Reeling Steelers vow to 'see what this team's made of'

PITTSBURGH -- After one of the Pittsburgh Steelers' clumsiest performances in recent memory, coach Mike Tomlin exposed the team's scars that he knows can't be hidden any longer.

Tomlin rattled off all the areas where his team needs improvement -- every one but quarterback, basically. He promised the Steelers would "look at all aspects of what we're doing" to redirect a three-game slide that's jeopardizing a fifth straight playoff berth.

"I take responsibility for everything we do -- good, bad and indifferent," Tomlin said from the podium after a 24-21 loss to the Oakland Raiders on Sunday.

Having a kicker who's falling apart and a backfield of Jaylen Samuels and Stevan Ridley struggling to average 2 yards a carry against the league's worst rushing defense is a good place to start.

And Tomlin had his own issues Sunday, such as the surprising admission that he could have played Ben Roethlisberger, who was sitting out with a rib injury, a series or two earlier. Roethlisberger mysteriously missed 25 minutes of play, and that decided the game. The offense was unrecognizable without him. Tomlin also left the stadium with a timeout in his pocket despite the Raiders scoring with 21 seconds left.

Losing three straight raises questions across the locker room, and a brutal upcoming three-game stretch to close out the season raises even more.

At least Tomlin is prepared to bring an edge.

"Redemption Sunday is coming. We better be prepared for it," Tomlin said.

But a path to redemption is loaded with roadblocks. Back-to-back games with the New England Patriots and New Orleans Saints is about as steep as it gets. Sure, the Steelers (7-5-1) still own a half-game lead over the Ravens, but Baltimore plays the Los Angeles Chargers, Tampa Bay Bucs and Cleveland Browns to close out.

New England has owned Pittsburgh with five straight wins, and the Saints' prolific offense won't be appealing for a team with problems finishing. Pittsburgh wraps up the regular season with the Cincinnati Bengals at home.

"We will see what this team's made of, next week for sure," guard David DeCastro said. "It's a three-week season. That's all we've got."

Roethlisberger encourages all teammates to "look in the mirror and figure out what's going on," which he hopes sparks the Steelers' fight.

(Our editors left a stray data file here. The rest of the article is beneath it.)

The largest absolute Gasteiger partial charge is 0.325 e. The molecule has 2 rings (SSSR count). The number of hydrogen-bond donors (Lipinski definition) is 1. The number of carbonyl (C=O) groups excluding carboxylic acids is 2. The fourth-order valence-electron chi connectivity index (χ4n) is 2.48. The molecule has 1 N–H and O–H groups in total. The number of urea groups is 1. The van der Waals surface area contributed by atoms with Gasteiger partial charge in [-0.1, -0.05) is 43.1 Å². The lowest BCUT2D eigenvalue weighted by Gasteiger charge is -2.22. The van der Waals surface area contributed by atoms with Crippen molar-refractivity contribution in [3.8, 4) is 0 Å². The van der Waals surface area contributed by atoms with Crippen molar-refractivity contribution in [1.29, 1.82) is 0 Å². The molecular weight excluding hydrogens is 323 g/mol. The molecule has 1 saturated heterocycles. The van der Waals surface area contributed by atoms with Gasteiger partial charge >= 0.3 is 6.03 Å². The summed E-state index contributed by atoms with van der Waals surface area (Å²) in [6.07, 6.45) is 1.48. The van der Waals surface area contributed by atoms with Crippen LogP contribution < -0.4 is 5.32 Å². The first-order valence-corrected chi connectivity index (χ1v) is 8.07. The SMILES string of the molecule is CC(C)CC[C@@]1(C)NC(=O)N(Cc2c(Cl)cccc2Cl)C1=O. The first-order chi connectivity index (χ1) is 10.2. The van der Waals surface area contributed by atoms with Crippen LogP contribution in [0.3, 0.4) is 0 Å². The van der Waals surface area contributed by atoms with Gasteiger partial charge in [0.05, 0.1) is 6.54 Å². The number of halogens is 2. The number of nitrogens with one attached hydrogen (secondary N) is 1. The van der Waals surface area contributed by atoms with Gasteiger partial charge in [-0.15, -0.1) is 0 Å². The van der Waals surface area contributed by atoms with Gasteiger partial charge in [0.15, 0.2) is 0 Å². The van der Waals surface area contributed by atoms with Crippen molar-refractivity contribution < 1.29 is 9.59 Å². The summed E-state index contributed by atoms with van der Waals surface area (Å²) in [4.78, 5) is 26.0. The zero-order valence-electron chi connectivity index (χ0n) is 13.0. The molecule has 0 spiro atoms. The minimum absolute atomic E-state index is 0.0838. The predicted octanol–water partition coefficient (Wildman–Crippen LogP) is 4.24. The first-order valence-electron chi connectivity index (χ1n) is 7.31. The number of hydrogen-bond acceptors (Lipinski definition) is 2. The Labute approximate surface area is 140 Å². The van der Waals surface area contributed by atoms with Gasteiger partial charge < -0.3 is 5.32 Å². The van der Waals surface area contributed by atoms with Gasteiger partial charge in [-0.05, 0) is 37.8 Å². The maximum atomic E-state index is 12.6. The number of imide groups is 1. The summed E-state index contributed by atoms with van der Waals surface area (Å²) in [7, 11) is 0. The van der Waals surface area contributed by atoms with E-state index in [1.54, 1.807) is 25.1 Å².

Most of the season now falls on Roethlisberger. Their best hopes are with the ball in his hands, and he always gives the Steelers a chance. He's also playing with a defense that couldn't stop the Broncos, Chargers and Raiders.

During the three-game losing streak, the Steelers' defense has given up drives of 73, 75, 79, 79 and 64 yards in fourth quarter, including two for game winners in the final minute.

The image of corner Mike Hilton with his head hanging off the bench and being consoled by teammates after slipping on the go-ahead touchdown by the Raiders' Derek Carrier symbolizes a unit that's searching.

Safety Sean Davis predicts a harsh -- and necessary -- week of film for what he called a "sick" locker room.

"Be hard on ourselves and push ourselves to want the pressure on us to make the plays and close the game out," Davis said. "We’ve got to practice better, continue to work. In the National Football League, you can’t just show up Sunday and perform. You have to work at it."

Before the Steelers get to any of that, Tomlin must decide whether they can continue with kicker Chris Boswell, who’s missed six field goals and five extra points since signing an extension worth around $20 million in August.

Tomlin was noncommittal about Boswell, simply saying Sunday's performance wasn't good enough. Boswell called his own play "terrible."

"What else do you want me to say?" he said.

The Steelers can't say anything else.

Only exorcising the Patriots demon can do that for them.